There are, of course, limits to what systems like AppArmor can realistically do. They generally try to profile what an application should and should not be allowed to do "in Everyman's hands," knowing that there inevitably will be a small additional number of Gods (who also are a personally identifiable
set of individuals/accounts). The goal is simply "like fraud-prevention" ... looking for attempts whch appear to land outside of the established status-quo and preventing them from automatically going through.
When you are "training" such systems, generally you should do two things:
- Be sure that each thing which the AppArmor tool is "watching" will settle-upon a single, well-established profile. For example, if a particular tool is available both to the general public and to internal users, perhaps it will be necessary for each instance (although "they are, in fact, identical") to be perceived by the training-system as being unique, so that profiles appropriate to each user-base will be gathered.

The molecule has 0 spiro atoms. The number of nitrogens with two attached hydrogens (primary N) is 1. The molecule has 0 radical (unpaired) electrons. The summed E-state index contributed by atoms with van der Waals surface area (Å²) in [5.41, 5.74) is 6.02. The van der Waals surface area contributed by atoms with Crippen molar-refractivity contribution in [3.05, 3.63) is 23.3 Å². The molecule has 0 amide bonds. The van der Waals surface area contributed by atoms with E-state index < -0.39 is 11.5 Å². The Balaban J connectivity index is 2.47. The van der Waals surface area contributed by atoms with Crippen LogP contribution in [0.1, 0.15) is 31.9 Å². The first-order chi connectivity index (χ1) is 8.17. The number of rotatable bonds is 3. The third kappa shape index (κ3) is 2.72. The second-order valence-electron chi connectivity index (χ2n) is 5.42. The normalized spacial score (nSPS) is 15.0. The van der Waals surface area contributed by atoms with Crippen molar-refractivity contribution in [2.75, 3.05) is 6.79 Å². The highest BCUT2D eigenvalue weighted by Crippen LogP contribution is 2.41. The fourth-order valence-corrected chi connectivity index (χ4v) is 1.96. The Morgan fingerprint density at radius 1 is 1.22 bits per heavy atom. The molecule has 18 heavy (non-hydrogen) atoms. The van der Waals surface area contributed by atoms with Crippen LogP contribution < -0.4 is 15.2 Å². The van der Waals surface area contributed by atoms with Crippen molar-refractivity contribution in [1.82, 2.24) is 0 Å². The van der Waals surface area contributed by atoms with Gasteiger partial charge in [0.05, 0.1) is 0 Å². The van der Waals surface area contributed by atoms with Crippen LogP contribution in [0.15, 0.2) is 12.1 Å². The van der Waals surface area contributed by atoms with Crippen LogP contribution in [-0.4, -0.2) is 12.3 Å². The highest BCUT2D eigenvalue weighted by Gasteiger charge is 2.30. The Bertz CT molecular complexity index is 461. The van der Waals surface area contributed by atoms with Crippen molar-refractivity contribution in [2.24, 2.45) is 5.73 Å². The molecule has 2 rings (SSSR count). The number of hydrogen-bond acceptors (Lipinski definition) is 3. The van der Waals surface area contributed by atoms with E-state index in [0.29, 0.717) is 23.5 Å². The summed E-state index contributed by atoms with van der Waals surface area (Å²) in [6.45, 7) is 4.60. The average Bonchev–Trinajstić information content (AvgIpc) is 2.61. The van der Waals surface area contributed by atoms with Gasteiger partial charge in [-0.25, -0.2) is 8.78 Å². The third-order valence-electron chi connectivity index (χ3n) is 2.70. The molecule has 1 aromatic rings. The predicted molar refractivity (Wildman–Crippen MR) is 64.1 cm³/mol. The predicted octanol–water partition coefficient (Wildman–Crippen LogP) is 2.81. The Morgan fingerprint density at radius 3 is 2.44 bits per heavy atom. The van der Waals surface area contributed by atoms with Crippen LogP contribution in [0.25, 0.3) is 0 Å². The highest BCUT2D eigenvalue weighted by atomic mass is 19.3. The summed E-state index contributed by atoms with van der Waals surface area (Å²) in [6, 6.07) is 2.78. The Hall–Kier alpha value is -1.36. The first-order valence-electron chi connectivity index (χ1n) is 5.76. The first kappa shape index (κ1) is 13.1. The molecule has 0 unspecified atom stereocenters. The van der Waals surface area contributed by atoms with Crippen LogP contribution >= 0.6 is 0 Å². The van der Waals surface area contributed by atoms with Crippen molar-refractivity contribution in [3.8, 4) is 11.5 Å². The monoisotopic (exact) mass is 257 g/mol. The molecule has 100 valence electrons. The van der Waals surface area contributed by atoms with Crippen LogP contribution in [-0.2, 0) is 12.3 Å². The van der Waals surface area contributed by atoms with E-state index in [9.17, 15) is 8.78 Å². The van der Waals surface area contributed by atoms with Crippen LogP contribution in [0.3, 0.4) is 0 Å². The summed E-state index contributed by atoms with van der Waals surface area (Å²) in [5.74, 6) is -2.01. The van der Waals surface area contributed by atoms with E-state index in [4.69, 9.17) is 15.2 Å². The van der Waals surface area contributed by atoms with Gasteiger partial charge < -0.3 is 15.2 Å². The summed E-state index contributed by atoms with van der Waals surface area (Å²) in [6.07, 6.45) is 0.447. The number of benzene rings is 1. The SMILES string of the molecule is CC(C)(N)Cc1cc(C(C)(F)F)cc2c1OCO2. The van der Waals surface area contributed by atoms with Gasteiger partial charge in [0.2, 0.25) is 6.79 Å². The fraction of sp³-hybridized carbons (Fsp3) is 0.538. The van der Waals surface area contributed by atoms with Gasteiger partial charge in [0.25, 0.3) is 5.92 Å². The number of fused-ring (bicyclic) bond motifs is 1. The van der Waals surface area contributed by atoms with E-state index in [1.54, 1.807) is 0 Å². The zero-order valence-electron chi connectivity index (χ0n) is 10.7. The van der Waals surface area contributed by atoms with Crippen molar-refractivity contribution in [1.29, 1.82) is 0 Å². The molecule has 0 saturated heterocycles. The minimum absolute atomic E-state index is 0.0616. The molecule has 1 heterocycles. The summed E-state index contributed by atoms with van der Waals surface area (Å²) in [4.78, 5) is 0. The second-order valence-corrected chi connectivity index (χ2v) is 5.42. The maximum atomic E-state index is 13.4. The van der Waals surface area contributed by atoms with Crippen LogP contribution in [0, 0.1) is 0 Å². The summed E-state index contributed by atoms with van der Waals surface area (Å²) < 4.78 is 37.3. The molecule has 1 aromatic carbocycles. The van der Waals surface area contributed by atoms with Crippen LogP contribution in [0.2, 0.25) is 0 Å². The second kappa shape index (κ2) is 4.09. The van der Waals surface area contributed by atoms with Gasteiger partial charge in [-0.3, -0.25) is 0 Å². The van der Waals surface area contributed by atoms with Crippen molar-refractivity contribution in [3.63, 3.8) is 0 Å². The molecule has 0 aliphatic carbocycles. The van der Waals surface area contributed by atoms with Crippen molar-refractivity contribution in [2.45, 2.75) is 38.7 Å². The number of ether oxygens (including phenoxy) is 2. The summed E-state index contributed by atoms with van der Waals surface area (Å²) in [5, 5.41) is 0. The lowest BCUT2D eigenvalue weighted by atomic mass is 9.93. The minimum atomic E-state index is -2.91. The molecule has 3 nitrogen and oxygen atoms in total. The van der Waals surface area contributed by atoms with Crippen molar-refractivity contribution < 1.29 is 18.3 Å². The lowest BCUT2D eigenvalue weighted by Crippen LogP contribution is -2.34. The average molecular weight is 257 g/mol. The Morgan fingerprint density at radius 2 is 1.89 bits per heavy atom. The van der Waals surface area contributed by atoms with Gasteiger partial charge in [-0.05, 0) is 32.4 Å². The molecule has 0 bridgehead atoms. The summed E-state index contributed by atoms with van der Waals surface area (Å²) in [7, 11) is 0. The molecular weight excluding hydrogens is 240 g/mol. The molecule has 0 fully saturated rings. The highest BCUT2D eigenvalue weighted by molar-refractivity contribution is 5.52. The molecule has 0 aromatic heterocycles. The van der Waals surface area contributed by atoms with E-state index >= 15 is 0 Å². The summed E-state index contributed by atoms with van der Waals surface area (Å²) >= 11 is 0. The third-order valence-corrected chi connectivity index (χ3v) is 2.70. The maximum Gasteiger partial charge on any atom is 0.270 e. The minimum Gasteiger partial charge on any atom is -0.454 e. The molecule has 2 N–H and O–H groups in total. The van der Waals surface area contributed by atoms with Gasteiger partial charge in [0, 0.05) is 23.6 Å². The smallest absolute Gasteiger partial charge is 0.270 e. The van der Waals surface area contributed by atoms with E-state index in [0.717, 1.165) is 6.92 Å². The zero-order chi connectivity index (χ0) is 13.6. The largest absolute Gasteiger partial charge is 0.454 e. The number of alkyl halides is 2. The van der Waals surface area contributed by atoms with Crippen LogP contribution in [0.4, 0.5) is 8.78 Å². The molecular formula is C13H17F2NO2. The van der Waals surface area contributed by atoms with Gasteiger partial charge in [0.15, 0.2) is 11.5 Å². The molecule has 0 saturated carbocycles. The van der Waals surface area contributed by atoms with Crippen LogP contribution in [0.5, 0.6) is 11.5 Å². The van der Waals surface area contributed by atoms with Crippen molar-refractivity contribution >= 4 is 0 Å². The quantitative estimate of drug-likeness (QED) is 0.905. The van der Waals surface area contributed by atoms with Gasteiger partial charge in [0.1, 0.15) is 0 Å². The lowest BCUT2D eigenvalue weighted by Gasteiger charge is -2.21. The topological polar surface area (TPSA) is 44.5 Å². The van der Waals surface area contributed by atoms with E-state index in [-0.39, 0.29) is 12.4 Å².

- Avoid letting "godly" behavior be seen by the training system while it is training. Keep your 'Golden Ticket' in your pocket.